The architecture of accretionary orogens is a key to understand continental growth. Here we present an overview of the orogenic components and their amalgamation in the western Central Asian Orogenic Belt (CAOB). The CAOB records the convergence and interactions among various types of orogenic components including the Japan-type, Mariana-type, and Alaska-Aleutian-type arc systems, as well as the active marginal sequences of the Siberia Craton, which incorporated wide accretionary complexes and accreted arcs and terranes. During construction of the CAOB, the Kazakhstan arc chain was characterized by multiple subduction, whereas the northern fringe of the Tarim Craton remained mostly as a passive margin. The multiple convergence and accretions among these various orogenic components generated huge orogenic collages in the late Paleozoic and even in the early Triassic, involving parallel amalgamation, circum-microcontinent amalgamation and oroclinal bending. The preservation of trapped basins played a significant role in orogenesis with some parts of the oceanic plate being subducted and others behaving as rigid units. The orogenesis in the CAOB was long-lived, lasting for more than 800 m.y., involving multiple-subduction and long, continuous accretion, and featuring the complexity of accretionary orogenesis and continent growth. (C) 2014 International Association for Gondwana Research. Published by Elsevier B.V. All rights reserved.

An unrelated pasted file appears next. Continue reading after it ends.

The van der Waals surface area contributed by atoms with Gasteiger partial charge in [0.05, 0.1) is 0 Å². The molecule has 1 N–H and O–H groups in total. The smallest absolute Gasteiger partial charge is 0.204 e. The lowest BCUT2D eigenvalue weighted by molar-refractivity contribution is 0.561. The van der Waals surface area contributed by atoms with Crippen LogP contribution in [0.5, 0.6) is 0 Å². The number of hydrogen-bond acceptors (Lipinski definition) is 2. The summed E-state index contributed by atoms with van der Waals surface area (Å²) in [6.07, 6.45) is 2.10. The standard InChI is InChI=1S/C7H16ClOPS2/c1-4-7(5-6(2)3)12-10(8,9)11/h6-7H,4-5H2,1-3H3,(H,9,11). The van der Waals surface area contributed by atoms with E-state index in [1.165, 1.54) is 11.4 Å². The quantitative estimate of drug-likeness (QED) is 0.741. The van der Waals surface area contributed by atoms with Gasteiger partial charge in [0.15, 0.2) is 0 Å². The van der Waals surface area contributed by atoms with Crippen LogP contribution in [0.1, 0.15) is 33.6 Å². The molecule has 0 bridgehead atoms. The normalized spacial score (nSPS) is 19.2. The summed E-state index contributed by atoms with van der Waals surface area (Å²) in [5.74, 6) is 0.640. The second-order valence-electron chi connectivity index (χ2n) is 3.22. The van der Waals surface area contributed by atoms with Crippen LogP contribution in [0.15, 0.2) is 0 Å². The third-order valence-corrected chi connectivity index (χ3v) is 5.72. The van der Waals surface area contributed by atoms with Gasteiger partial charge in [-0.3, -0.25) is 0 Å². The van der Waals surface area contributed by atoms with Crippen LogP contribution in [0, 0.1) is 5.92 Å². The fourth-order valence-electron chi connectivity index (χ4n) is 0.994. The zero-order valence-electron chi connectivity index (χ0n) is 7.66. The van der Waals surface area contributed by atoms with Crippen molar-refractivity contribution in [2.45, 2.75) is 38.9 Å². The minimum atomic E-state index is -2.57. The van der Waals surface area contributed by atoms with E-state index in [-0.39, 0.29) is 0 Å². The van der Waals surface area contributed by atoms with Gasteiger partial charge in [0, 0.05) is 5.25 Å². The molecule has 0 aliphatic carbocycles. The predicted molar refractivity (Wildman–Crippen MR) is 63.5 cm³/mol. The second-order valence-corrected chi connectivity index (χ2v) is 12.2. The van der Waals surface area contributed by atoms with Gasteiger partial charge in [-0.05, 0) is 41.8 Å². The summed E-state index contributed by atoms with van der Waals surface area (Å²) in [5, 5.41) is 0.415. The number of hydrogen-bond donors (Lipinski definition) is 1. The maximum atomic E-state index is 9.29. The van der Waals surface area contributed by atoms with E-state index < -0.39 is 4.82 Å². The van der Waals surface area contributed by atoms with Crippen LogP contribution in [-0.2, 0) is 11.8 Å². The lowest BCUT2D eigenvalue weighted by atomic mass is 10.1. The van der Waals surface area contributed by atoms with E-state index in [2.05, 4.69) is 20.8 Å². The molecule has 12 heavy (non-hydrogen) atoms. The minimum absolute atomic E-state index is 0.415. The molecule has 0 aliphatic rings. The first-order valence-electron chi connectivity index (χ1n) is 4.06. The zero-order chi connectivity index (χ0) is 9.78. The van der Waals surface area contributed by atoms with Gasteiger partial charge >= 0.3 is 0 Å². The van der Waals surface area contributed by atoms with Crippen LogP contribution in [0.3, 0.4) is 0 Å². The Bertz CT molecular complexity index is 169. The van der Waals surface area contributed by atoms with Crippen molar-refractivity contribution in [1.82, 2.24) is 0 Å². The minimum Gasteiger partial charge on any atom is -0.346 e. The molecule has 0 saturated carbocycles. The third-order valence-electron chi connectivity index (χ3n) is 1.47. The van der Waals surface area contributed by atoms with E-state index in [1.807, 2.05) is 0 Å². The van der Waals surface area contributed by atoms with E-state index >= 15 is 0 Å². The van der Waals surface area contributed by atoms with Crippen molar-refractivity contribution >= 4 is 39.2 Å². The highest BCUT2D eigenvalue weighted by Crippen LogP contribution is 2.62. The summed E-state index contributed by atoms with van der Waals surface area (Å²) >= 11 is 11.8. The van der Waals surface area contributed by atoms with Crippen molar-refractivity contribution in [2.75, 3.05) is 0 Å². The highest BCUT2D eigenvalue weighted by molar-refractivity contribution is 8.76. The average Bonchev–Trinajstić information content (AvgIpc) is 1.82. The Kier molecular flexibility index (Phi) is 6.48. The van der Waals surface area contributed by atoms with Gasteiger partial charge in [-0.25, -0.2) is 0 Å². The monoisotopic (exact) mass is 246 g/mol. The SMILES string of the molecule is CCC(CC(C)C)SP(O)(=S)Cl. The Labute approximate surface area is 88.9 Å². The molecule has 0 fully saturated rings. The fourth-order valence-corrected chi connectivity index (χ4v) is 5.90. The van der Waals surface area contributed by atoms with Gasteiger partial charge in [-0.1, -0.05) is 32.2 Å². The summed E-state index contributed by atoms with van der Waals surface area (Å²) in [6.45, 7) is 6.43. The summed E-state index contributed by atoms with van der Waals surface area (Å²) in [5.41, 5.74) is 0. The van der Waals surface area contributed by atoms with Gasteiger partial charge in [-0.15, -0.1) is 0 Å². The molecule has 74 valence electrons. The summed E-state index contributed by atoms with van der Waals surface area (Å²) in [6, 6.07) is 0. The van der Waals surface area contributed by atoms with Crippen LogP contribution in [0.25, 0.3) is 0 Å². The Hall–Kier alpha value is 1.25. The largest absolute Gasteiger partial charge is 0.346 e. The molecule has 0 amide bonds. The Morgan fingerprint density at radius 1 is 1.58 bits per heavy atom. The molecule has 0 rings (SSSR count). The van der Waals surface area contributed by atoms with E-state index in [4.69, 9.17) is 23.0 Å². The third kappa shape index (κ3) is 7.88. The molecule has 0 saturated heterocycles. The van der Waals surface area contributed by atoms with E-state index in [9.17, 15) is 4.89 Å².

The Central Asian Orogenic Belt (CAOB) is the largest accretionary orogen in theworld, which is responsible for considerable Phanerozoic juvenile crustal growth. The NE China and its adjacent areas compose the eastern segment of the CAOB, which is a key area for providing important evidence of the CAOB evolution and understanding the NE Asian tectonics. The eastern segment of the CAOB is composed tectonically of four micro-blocks and four sutures, i.e. Erguna block (EB), Xing'an block (XB), Songliao-Xilinhot block (SXB), Jiamusi block (JB), Xinlin-Xiguitu suture (XXS), Heihe-Hegenshan suture (HHS), Mudanjiang-Yilan suture (MYS) and Solonker-Xar Moron-Changchun-Yanji suture (SXCYS). The EB and XB were amalgamated by westward subduction, oceanic island accretions and final collision in ca. 500 Ma. The XB and SXB were amalgamated by subduction-related Early Paleozoic marginal arc, Late Paleozoic marginal arc and final collision in the late Early Carboniferous to early Late Carboniferous. The JB probably had been attached to the SXB in the Early Paleozoic, but broken apart from the SXB in the Triassic and collided back in the Jurassic. The closure of Paleo-Asian Ocean had experienced a long continue/episodic subduction-accretion processes onmargins of the NCC to the south and the SXB to the north from the Early to Late Paleozoic. The final closure happened along the SXCYS, from west Solonker, Sonid Youqi, Kedanshan (Keshenketengqi), Xar Moron River through Songliao Basin via Kailu, Tongliao, Horqin Zuoyizhongqi, Changchun, to the east Panshi, Huadian, Dunhua, Yanji, with a scissors style closure in time from the Late Permian-Early Triassic in the west to the Late Permian-Middle Triassic in the east. The amalgamated blocks should compose a unitedmicro-continent, named as Jiamusi-Mongolia Block (JMB) after Early Carboniferous, which bounded by Mongo-Okhotsk suture to the northwest, Solonker-Xar Moron-Changchun suture to the south and the eastern margin of JB to the east. (C) 2016 International Association for Gondwana Research. Published by Elsevier B.V. All rights reserved.